LW - I find your work very appealing and feel that part of this appeal for me comes from the references to animation. It has a joyful, brightly coloured side but there’s always something lurking underneath as you find in many animations and comics. Does it matter to you how the viewer perceives the balance between the seriousness and light heartedness in your work?
HYK - It is not always a successful endeavour to make the viewer understand what I am trying to do but I would like to believe that my work resonates with people, with an energy and certain feelings. Tactically, the cartoon style of my drawing can serve as a means of drawing the viewer into the picture. I use the language of cartoon so my work has a friendly appeal but can also hide a dark story underneath. The key elements with creating artworks for me are paradox and humour. I choose to express the modern human condition and its relationship with technology and human biology in a bright, cartoonish and humorous way. I do this because I believe this paradoxical way of telling a story emphasizes what lies behind what we can see. It is the viewer's choice whether they would like to jump into a lurking dark fantastical world or keep their distance and enjoy the bright side.
LW - I also wanted to ask you about your technique and why you use different layers in your works, including layers of acetate.
HYK - The process of painting on drafting film is strongly related to the subject matter of my practice. I paint on the matt side of the drafting film with acrylic and glass paint and once I finish this I turn it over so that the viewer can only see its glossy opposite side. The result is a complete reversal of the traditional mode of making and viewing a painting. The very first sketch that is normally invisible, hidden under subsequent layers of paint, is made immediately visible, while the finishing touches are known to the artist but concealed from the viewer behind the earlier furtive strokes. All of the strokes are impossible to change or fix once they are done. In this way, one can relate this process directly to the separation between the conscious and the unconscious mind. The gloss or ‘finishing touches’ that we subjectively put on our experiences, in order to construct our autobiographical selves, are most visible to us but hidden from others. All the while, others can most directly perceive our raw actions and guess their unconscious motivations without a distorting narcissistic lens. The aim of these paintings is to achieve that feeling of complete exposure and vulnerability.
The material I use is consistent with the idea of virtual reality as a reflection of reality upon a computer screen. Zizek has argued that the (post)modern situation under the influence of science and virtual reality turns the whole of reality into something which ‘exists only on a screen’, a depthless surface. I refer to the drafting film works as ‘screen paintings’, a term which attempts to capture the effect that is produced in the reversing of the original images.When approaching the work the viewer discovers that the paint is inaccessible, hidden behind a glossy screen, yet, paradoxically, the process is immediately tangible by virtue of the first stroke being seen first. In this sense, the drafting film works accentuate the fact that, despite our attempts to screen it, there is a traumatic Real we can’t suppress.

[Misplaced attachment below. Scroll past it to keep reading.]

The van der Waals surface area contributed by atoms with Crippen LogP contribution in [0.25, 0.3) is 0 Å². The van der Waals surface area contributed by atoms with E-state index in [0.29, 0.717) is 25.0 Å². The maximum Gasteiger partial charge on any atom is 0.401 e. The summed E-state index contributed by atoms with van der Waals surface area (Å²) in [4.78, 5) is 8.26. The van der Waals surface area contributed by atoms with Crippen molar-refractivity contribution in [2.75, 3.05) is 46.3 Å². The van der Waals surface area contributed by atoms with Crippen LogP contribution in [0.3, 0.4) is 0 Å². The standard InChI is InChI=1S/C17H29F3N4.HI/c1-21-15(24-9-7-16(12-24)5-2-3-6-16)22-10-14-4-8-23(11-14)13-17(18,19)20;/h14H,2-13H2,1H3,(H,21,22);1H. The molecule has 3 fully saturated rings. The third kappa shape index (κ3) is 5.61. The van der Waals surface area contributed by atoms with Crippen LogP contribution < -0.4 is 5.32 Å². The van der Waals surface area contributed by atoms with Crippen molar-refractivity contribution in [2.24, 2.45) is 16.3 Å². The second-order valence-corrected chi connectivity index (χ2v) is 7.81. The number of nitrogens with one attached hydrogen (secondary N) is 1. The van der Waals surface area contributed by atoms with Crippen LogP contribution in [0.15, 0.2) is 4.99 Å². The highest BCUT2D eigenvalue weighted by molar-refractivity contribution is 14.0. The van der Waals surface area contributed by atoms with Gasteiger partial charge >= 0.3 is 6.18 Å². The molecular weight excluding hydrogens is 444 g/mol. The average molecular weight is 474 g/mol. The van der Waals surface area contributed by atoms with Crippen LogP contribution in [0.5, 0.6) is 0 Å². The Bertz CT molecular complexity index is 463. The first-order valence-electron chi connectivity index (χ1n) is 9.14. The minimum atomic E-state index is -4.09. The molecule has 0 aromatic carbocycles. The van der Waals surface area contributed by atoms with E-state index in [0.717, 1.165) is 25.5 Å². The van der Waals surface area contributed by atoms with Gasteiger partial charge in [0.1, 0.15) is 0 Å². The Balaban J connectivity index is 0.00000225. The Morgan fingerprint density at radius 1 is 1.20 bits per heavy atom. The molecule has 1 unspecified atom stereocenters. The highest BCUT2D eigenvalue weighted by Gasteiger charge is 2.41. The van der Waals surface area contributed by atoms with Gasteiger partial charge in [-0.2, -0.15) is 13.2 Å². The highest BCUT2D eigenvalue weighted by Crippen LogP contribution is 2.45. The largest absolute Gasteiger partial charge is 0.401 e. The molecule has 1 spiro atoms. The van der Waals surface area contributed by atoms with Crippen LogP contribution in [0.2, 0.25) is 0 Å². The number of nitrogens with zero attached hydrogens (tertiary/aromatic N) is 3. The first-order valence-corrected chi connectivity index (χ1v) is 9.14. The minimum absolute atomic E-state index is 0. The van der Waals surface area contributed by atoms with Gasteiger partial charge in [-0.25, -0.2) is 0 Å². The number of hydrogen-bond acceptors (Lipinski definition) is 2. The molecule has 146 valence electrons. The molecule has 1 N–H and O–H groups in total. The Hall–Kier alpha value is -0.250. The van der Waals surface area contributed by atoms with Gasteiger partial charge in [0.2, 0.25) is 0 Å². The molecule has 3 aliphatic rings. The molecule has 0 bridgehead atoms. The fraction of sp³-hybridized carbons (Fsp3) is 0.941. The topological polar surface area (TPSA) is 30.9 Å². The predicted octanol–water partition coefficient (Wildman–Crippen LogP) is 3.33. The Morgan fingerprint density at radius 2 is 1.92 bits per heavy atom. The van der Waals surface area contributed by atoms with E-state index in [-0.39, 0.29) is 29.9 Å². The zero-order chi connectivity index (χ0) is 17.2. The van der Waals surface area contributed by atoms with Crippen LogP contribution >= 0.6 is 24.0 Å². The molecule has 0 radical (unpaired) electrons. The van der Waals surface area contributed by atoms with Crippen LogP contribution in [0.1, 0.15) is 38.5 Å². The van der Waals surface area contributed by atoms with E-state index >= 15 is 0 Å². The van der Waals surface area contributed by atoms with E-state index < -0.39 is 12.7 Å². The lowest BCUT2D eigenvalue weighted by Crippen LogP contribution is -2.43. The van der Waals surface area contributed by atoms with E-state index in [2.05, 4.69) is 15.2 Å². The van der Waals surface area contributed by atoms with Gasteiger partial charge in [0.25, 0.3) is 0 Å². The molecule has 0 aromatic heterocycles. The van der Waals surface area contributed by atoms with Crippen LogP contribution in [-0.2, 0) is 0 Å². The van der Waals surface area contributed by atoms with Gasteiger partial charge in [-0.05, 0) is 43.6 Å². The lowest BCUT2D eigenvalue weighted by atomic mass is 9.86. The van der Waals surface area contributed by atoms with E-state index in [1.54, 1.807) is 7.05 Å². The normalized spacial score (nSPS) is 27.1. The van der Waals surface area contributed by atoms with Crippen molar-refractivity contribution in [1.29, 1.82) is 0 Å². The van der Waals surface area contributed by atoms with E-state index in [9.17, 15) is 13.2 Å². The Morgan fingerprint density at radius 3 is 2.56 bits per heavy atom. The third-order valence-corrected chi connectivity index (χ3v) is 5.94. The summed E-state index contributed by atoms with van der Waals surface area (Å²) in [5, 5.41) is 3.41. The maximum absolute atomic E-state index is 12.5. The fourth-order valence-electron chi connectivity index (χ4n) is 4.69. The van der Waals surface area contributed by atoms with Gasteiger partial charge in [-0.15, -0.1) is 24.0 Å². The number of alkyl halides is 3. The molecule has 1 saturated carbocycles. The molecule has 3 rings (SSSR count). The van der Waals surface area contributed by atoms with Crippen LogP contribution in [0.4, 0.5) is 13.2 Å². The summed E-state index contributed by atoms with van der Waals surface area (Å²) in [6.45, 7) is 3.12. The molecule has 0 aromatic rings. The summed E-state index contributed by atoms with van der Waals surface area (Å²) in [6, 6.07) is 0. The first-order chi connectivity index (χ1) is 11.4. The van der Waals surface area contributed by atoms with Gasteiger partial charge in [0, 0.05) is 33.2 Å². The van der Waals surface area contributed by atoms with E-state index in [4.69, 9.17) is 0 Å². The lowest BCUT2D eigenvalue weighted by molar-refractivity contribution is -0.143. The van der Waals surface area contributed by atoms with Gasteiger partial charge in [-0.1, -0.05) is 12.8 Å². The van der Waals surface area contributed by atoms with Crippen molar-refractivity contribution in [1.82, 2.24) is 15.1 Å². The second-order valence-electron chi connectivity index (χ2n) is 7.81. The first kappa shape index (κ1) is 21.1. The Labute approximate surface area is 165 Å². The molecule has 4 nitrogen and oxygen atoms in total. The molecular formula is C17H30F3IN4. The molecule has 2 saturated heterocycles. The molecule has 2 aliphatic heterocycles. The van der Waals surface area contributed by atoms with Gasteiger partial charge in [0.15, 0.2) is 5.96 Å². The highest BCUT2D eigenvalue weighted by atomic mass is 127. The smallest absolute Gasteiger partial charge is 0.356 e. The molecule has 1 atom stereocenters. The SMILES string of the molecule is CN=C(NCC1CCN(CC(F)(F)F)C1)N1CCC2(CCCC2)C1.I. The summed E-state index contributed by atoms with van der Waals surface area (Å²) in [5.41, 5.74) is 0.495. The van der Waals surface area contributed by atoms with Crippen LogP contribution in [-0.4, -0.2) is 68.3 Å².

LW - Finally, I wanted to ask about the title of your new show 'Eat All You Can'. Firstly, did you choose this title? And also, presumably this is a reference to our relentless desire to consume? I wonder whether you see consumerism as a necessity of modern living or something we should be curbing our enthusiasm towards?
HYK - My interest in internet identity is linked to how digital images effect our body. I have been making a ‘dish painting’ series, putting a mixture of icons and signs (emoticons etc) from the internet onto plates so that they seem like food that we can eat. The idea of ingesting the information and images we see in daily life and then digesting them so that they become part of our body was inspired by seeing Judy Chicago’s ‘The Dinner Party’ at the Brooklyn Museum, New York. At first glance, my dish paintings seem to just contain fragmented signs and symbols that pose no potential harm to us, inert epiphenomena. However, these images are the source of various identifications and desires, they contribute to teaching us who we want to be and how we want to consume; in them, we are reflected. In the works, this digital food appears vulnerable and passively displayed, yet by making the association with food, I aim to show how after we consume them they become a part of us. The reason for the title came from passing a Chinese buffet near where I live in Clapham Junction. I saw a sign which said 'Eat All You Can' not 'All You Can Eat' outside the restaurant. I thought this was very funny as it sounded like a military order and that we have no chance but must eat all we can. I thought this was a perfect title for the show.